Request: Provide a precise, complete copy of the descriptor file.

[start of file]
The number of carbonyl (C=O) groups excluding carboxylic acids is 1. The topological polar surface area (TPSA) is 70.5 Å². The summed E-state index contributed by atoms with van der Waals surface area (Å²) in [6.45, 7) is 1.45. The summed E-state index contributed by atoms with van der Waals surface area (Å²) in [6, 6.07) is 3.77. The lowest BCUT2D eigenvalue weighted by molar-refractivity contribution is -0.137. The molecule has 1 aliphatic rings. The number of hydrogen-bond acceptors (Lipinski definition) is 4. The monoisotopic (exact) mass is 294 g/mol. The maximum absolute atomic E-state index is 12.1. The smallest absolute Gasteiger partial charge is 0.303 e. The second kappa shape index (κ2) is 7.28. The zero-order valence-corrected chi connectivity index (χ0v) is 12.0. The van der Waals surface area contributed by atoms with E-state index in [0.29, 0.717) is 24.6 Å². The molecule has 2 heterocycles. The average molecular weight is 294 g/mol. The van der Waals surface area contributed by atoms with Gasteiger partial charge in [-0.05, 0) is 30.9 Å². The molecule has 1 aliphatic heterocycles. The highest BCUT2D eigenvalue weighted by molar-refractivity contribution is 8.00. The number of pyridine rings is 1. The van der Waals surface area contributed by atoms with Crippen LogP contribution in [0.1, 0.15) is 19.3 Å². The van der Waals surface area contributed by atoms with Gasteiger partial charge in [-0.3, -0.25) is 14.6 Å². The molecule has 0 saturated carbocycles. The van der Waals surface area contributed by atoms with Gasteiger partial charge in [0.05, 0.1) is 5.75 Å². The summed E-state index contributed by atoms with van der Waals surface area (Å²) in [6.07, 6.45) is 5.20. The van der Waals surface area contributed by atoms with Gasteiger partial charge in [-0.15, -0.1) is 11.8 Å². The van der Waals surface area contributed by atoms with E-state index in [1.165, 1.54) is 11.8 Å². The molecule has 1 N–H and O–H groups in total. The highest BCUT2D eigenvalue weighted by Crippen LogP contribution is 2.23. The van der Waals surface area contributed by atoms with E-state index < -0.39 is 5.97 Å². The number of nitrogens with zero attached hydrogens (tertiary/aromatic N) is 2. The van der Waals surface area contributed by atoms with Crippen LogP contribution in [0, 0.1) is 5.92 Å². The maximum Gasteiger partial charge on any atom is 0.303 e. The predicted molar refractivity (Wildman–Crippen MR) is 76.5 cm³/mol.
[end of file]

The number of carbonyl (C=O) groups excluding carboxylic acids is 1. The topological polar surface area (TPSA) is 70.5 Å². The summed E-state index contributed by atoms with van der Waals surface area (Å²) in [6.45, 7) is 1.45. The summed E-state index contributed by atoms with van der Waals surface area (Å²) in [6, 6.07) is 3.77. The lowest BCUT2D eigenvalue weighted by molar-refractivity contribution is -0.137. The molecule has 1 aliphatic rings. The number of hydrogen-bond acceptors (Lipinski definition) is 4. The monoisotopic (exact) mass is 294 g/mol. The maximum absolute atomic E-state index is 12.1. The smallest absolute Gasteiger partial charge is 0.303 e. The second kappa shape index (κ2) is 7.28. The zero-order valence-corrected chi connectivity index (χ0v) is 12.0. The van der Waals surface area contributed by atoms with E-state index in [0.29, 0.717) is 24.6 Å². The molecule has 2 heterocycles. The average molecular weight is 294 g/mol. The van der Waals surface area contributed by atoms with Gasteiger partial charge in [-0.05, 0) is 30.9 Å². The molecule has 1 aliphatic heterocycles. The highest BCUT2D eigenvalue weighted by molar-refractivity contribution is 8.00. The number of pyridine rings is 1. The van der Waals surface area contributed by atoms with Crippen LogP contribution in [0.1, 0.15) is 19.3 Å². The van der Waals surface area contributed by atoms with Gasteiger partial charge in [-0.3, -0.25) is 14.6 Å². The molecule has 0 saturated carbocycles. The van der Waals surface area contributed by atoms with Gasteiger partial charge in [0.05, 0.1) is 5.75 Å². The summed E-state index contributed by atoms with van der Waals surface area (Å²) in [6.07, 6.45) is 5.20. The van der Waals surface area contributed by atoms with Gasteiger partial charge in [-0.15, -0.1) is 11.8 Å². The van der Waals surface area contributed by atoms with E-state index in [1.165, 1.54) is 11.8 Å². The molecule has 1 N–H and O–H groups in total. The highest BCUT2D eigenvalue weighted by Crippen LogP contribution is 2.23. The van der Waals surface area contributed by atoms with E-state index < -0.39 is 5.97 Å². The number of nitrogens with zero attached hydrogens (tertiary/aromatic N) is 2. The van der Waals surface area contributed by atoms with Crippen LogP contribution in [0, 0.1) is 5.92 Å². The maximum Gasteiger partial charge on any atom is 0.303 e. The predicted molar refractivity (Wildman–Crippen MR) is 76.5 cm³/mol.